Melbourne Cinémathèque, And The Season Of Barbara Stanwyck

Editor, Australia; Melbourne, Australia (@Kwenton)
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Melbourne Cinémathèque, And The Season Of Barbara Stanwyck

The Melbourne Cinémathèque kicked off last week in Melbourne, Australia, and as usual contains cinematic delicacies and sublime screenings of classic and contemporary cinema covering the key master auteurs. Screening every Wednesday evening at the Australian Centre for Moving Images (ACMI), part of the programme is the upcoming season that highlights Hollywood goddess Barbara Stanwyck, check the details below and whatever you do, do not miss Double Indemnity on the silver screen!

March 9–23 Barbara Stanwyck: Ball Of Fire beginning Wednesday 9 March, the Melbourne Cinémathèque presents a a stellar selection of films starring Barbara Stanwyck. Following a number of retrospectives around the world, and the recent release of volume of a biography by Victoria Wilson, the season presents six feature films from the career of the influential actress, whose work is declared by the American Film Institute to be “unparalleled in its emotional honesty, diversity and skill.”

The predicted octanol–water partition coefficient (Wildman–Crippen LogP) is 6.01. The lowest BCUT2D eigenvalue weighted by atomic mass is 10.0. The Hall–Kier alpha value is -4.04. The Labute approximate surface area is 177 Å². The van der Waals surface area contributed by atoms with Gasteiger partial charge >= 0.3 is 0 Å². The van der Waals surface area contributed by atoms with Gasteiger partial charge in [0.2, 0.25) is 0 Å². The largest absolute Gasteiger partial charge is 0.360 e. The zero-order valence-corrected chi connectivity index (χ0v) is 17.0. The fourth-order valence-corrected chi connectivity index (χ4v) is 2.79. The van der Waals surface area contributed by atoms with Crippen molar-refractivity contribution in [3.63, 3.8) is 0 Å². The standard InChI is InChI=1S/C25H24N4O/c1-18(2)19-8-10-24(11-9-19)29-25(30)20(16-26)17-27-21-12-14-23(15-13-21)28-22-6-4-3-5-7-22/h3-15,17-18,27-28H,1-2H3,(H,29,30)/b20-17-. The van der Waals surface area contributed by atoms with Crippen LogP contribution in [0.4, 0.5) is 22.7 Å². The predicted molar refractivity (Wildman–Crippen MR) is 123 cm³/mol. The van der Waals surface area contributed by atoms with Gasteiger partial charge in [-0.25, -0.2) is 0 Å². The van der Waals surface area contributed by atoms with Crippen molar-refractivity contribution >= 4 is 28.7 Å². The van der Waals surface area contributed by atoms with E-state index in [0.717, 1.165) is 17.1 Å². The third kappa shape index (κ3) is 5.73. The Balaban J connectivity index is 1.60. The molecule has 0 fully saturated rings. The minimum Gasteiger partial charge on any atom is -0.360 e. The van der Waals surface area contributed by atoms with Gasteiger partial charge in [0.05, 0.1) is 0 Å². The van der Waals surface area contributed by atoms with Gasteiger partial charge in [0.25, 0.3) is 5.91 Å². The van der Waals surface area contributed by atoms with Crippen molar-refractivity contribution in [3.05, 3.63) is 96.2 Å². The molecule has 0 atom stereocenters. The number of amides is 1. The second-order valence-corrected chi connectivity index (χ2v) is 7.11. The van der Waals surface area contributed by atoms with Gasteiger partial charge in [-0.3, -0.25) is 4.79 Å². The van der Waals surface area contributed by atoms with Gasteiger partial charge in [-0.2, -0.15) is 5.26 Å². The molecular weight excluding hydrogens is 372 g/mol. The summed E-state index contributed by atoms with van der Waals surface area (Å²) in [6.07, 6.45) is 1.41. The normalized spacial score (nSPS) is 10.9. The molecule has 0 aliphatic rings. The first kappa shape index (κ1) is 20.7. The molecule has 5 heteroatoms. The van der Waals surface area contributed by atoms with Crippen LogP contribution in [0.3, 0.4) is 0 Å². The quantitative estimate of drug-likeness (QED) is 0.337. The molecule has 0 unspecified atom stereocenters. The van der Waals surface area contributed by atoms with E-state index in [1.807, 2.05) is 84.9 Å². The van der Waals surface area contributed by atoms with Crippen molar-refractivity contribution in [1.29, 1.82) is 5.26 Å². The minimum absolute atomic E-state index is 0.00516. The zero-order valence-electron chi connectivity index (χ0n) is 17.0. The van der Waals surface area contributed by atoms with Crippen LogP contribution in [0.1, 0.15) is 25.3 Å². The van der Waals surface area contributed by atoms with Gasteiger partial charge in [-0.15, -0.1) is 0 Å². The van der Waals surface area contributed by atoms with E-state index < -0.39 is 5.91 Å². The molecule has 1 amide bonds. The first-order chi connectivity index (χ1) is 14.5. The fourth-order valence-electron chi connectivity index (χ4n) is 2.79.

Melbourne Cinémathèque president Eloise Ross says: “Barbara Stanwyck had a tremendous effect in Hollywood at the time, and has remained influential. Acting is what kept her alive, and you can see that passion and urgency in her performances".

The season, consisting of four imported 35mm prints includes the following films: Stella Dallas (1937), a signature role for Stanwyck, and one of the most beloved melodramas of its time. The Lady Eve (Preston Sturges, 1941). Stanwyck also revels in the roles of icy femme fatale in The Strange Love of Martha Ivers (Lewis Milestone, 1946) and the iconic noir Double Indemnity (Billy Wilder, 1944). The season concludes with Stanwyck as a newspaper reporter, outsmarting her male colleagues in Meet John Doe (1941), and as a woman unintimidated by mobsters in the pre-Code Night Nurse (William A. Wellman, 1931).

Check out the rest of the programme here.

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Australiabarbara stanwyckmelbourneMelbourne Cinémathèqueretrospectivescreenings

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ManateeAdvocateFebruary 22, 2016 11:29 AM

Ah, memories of my youth. Barbara Stanwyck and Lynda Carter. I don't think my grandmother knew why I liked to watch The Big Valley and Wonder Woman so much.